* Cleanzine_logo_3a.jpgCleanzine: your weekly cleaning and hygiene industry newsletter 11th August 2022 Issue no. 1029

Your industry news - first    Number 1 for Recruitment

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A discussion with John Austen this morning about whether he should put this week’s story ‘Strike averted as cleaners win inflation-busting pay rise’ into the side column as he felt it was “a bit militant” reminded me of a discussion I had with the British Institute of Cleaning Science’s Stan Atkins at the Cleaning & Support Services Association’s Annual Luncheon last month. Stan showed me an advert he’d seen in that morning’s newspaper, placed by a well-known, award-winning cleaning contractor. The work? Cleaning operatives required for 10hr shift the following weekend in central London – all training provided. The pay? £20.19 an hour – and it wasn’t even overnight. It was a day shift! 
 
Yes John was right about the story sounding a bit militant. However, our discussions made me ponder on the difference between professional contractors who do our industry proud and look after their employees and those who’ve damaged our industry by employing folk who aren’t supposed to be working in the UK, making them work under the most awful conditions and paying them way under the statutory rate.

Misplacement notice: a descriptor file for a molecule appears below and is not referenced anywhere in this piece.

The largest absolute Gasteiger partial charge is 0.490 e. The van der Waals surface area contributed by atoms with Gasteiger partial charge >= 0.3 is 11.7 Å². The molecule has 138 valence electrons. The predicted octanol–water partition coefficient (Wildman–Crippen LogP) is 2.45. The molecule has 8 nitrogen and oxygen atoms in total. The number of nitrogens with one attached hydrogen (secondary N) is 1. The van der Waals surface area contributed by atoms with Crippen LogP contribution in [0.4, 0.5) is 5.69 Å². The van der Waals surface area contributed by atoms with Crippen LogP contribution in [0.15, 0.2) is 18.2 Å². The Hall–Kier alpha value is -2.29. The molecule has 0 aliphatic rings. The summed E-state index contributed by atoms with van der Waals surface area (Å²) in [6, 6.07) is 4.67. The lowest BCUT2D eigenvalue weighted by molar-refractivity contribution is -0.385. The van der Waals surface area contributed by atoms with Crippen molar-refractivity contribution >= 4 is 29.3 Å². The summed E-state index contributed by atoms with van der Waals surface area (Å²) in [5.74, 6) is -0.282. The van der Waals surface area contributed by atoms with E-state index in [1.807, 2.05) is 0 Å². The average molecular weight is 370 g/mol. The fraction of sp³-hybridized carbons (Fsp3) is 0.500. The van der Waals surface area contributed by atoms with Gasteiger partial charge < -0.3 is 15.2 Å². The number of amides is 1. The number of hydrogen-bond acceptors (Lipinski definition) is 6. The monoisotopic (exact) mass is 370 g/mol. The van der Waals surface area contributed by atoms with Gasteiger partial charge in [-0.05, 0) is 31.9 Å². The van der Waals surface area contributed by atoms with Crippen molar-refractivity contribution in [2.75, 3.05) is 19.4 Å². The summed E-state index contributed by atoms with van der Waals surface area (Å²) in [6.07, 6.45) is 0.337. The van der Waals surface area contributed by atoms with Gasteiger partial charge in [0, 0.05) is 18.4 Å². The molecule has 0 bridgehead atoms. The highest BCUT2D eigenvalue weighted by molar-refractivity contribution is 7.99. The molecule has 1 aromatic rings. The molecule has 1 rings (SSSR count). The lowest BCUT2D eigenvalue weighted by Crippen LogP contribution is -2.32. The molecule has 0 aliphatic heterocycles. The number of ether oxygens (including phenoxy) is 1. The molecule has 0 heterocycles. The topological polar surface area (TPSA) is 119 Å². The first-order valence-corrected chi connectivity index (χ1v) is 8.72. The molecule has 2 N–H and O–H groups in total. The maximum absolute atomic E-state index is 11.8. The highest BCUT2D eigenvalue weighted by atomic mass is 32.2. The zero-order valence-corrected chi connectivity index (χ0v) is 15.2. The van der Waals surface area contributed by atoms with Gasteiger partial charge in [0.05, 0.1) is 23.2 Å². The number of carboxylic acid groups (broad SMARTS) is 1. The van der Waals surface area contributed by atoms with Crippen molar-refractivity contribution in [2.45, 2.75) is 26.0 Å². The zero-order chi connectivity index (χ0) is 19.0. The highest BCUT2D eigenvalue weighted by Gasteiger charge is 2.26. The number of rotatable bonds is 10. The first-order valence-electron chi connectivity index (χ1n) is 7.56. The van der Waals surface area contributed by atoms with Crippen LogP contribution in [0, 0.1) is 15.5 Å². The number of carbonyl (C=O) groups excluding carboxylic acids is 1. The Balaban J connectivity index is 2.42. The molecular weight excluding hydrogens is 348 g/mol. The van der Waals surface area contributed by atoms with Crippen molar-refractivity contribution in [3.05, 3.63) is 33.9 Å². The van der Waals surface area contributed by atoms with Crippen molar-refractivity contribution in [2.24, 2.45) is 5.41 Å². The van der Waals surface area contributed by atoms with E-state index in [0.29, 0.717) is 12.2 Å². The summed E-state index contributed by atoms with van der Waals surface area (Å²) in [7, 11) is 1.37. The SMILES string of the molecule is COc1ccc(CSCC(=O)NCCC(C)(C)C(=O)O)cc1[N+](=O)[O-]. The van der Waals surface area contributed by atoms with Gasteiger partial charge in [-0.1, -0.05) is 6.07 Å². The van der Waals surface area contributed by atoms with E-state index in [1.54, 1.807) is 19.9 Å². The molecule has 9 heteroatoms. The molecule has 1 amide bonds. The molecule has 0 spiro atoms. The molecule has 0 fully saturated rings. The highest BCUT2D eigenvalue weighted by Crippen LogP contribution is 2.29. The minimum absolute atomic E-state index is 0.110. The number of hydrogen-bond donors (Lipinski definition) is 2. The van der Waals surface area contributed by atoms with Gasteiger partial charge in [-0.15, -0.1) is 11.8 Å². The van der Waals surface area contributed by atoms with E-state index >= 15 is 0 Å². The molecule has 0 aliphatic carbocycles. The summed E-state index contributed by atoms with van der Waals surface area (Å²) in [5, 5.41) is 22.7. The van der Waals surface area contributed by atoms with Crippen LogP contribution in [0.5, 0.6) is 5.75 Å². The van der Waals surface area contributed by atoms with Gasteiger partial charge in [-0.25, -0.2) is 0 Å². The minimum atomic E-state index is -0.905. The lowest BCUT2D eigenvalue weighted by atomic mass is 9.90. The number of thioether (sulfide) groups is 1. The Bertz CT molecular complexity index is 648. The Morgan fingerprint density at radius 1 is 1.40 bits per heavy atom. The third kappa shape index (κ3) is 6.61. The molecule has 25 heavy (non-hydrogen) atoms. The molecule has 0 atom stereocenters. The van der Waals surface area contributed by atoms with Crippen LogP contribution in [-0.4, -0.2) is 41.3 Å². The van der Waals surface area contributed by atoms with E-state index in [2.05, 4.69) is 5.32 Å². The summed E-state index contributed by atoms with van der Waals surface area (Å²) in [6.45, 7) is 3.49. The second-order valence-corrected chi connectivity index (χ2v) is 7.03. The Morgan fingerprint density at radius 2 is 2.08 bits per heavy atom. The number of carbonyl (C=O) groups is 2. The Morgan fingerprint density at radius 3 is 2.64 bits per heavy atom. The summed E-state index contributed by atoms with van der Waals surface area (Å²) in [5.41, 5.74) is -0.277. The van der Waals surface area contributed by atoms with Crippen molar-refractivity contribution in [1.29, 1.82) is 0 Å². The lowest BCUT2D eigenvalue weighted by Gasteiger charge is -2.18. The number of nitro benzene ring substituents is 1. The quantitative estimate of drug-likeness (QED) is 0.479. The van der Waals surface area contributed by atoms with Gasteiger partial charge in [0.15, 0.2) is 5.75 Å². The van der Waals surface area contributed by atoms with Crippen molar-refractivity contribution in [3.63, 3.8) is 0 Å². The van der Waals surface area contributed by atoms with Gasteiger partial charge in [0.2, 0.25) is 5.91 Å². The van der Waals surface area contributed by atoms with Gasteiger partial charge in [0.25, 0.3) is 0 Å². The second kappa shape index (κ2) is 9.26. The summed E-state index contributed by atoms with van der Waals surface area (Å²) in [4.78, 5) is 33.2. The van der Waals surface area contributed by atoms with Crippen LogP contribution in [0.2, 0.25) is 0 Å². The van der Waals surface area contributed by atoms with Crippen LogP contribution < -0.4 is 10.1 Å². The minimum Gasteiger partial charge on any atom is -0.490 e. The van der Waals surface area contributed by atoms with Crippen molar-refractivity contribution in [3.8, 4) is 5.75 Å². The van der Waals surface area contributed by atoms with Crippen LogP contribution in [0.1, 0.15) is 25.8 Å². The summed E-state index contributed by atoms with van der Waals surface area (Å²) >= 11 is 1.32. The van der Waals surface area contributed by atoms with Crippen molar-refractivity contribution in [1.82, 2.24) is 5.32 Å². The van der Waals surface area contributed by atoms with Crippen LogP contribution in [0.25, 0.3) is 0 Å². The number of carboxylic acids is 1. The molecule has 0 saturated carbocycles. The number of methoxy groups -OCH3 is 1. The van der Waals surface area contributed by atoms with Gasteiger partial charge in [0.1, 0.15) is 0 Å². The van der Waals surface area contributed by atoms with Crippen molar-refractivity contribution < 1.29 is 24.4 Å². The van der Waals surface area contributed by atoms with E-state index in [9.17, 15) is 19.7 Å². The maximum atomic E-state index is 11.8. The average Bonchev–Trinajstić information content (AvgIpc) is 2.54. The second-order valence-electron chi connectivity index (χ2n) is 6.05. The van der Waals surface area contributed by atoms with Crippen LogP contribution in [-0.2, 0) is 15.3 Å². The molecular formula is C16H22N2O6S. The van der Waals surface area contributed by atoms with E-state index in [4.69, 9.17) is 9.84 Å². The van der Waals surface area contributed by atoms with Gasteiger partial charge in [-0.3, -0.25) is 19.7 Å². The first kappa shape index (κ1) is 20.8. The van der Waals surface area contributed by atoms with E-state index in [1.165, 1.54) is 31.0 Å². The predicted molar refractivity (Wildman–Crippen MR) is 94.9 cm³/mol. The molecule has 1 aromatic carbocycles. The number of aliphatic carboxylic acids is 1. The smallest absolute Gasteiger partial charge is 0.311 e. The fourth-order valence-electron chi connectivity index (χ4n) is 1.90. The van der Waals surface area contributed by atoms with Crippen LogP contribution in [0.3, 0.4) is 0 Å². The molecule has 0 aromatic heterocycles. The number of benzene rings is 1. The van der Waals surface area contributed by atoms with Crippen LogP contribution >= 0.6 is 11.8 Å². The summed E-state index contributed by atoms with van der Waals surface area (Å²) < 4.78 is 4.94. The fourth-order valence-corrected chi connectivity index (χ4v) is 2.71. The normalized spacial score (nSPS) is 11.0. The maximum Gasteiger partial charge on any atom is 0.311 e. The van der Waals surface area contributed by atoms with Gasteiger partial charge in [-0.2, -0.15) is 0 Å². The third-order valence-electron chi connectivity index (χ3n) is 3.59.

Most of the professional contractors I speak to value their staff and want to ensure they have a decent standard of living, (impossible on £9.50/hr unless others in the household are earning well) and they’re doing all they can to meet Living Wage Foundation standards. Also these days, contractors are having to pay above what the statutory rate demands anyway because otherwise, they can’t get the staff - and while the staff they do have, can often cover for missing colleagues for a period, working double or triple shifts just isn’t sustainable. Something needs to be done – and fast – to rectify the difficult situation in which our industry finds itself. 
 
And let’s not forget the heat! Local councils across much of the UK are warning us that our street cleaners and refuse collectors will have to work more slowly in this heatwave and that our bins may not be emptied on the correct day. News outlets have been telling us how to stay safe in the heat and many of us who can work from home, are doing so. Looking at the weather reports from across the Continent I can see that this type of message is likely to have been echoed all over. It highlights once again just how indispensable our cleaners are, for while many of us are able to adapt to the problems the heat brings, the cleaners really just have to carry on, don’t they?

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Yours,

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Jan Hobbs

14th July 2022




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